|Publication number||US9536362 B2|
|Application number||US 14/279,648|
|Publication date||3 Jan 2017|
|Filing date||16 May 2014|
|Priority date||27 Sep 2010|
|Also published as||US8760517, US20120075432, US20120075473, US20140247361, WO2012044619A1|
|Publication number||14279648, 279648, US 9536362 B2, US 9536362B2, US-B2-9536362, US9536362 B2, US9536362B2|
|Inventors||Mushtaq A. Sarwar, Brett Bilbrey, Peng Zheng|
|Original Assignee||Apple Inc.|
|Export Citation||BiBTeX, EndNote, RefMan|
|Patent Citations (71), Non-Patent Citations (3), Classifications (19)|
|External Links: USPTO, USPTO Assignment, Espacenet|
This application is a continuation of U.S. patent application Ser. No. 13/088,286, filed Apr. 15, 2011, entitled “Polarized Images for Security,” which claims the benefit under 35 U.S.C. §119(e) of U.S. Provisional Patent Application No. 61/386,865, filed on Sep. 27, 2010, entitled “Image Capture Using Three-Dimensional Reconstruction,” the disclosures of which are incorporated by reference as if fully disclosed herein
The present disclosure relates to using images for security and, more particularly, to using polarized images for security
Facial recognition software has been used in a variety of different contexts. One use that has seen particular interest has been facial recognition for security. In one example, an image may be captured of a computer user and the image is compared against a stored image to determine if the user may access the computer. In comparing the captured image with the stored image, a variety of metrics may be utilized to determine if the images correspond. For example, ratios related to particular features may be used such as the length of the nose to the width of the eyes or the length from the nose to the chin to the width between the cheek bones. In some embodiments, raw measurements and/or unique features may be utilized. Generally, however, current facial recognition software is unable to distinguish when a human is replaced with a photograph or other object. As such, a security system based on facial recognition may be bypassed by simply providing a photograph of a verifiable user
Security techniques and systems are provided. In particular, the techniques may include facial recognition security features combined with a determination as to whether an object captured in an image is a three-dimensional object. This determination is based on polarization characteristics contained in the captured image.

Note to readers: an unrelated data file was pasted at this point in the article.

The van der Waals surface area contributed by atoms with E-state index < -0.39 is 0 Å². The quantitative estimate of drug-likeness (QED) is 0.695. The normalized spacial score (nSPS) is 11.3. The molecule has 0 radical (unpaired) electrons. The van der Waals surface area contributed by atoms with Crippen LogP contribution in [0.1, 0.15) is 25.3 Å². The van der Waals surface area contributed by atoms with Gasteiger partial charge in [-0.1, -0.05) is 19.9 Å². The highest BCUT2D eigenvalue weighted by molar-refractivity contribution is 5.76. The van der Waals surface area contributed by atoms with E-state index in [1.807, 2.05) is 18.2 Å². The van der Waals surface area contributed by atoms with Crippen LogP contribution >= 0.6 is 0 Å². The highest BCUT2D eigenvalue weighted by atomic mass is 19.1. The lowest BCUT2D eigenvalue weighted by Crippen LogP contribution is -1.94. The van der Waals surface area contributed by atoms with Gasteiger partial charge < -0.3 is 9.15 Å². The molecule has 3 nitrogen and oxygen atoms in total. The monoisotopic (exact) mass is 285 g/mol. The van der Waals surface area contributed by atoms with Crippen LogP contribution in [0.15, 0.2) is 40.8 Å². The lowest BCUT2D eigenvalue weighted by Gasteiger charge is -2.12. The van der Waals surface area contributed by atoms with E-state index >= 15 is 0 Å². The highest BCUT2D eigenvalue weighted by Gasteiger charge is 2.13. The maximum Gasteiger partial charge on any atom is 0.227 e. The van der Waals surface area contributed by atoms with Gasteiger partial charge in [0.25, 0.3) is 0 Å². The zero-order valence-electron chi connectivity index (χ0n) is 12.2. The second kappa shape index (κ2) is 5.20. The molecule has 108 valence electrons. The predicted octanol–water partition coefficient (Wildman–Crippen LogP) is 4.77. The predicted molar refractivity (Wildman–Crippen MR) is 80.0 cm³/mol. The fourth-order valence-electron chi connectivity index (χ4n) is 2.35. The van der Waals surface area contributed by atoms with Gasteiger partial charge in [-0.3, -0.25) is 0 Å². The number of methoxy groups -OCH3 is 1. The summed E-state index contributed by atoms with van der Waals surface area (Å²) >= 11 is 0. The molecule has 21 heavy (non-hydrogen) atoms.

One embodiment may take the form of a method for providing security for access to a goal including storing a first image and receiving a second image comprising polarized data.
The method also includes comparing the first image with the second image to determine if the first image and the second image are substantially the same. In the event the first and second images are not substantially the same, the method includes denying access to the goal. In the event the first and second images are substantially the same, the method includes determining, utilizing the polarized information, if the second image is of a three-dimensional object. Further, in the event the second image is not of a three-dimensional object, the method includes denying access to the goal and, in the event the second image is of a three-dimensional object, permitting access to the goal.
Another embodiment may take the form of a security system including a polarizing image capture device and a processor coupled to the polarizing image capture device. A storage device coupled to the processor and operative to store a group of stored images. The processor is configured to compare images captured by the image capture device with at least one of the group of stored images. Additionally, the processor is configured to determine if an image captured by the polarizing image capture device is of a three-dimensional object.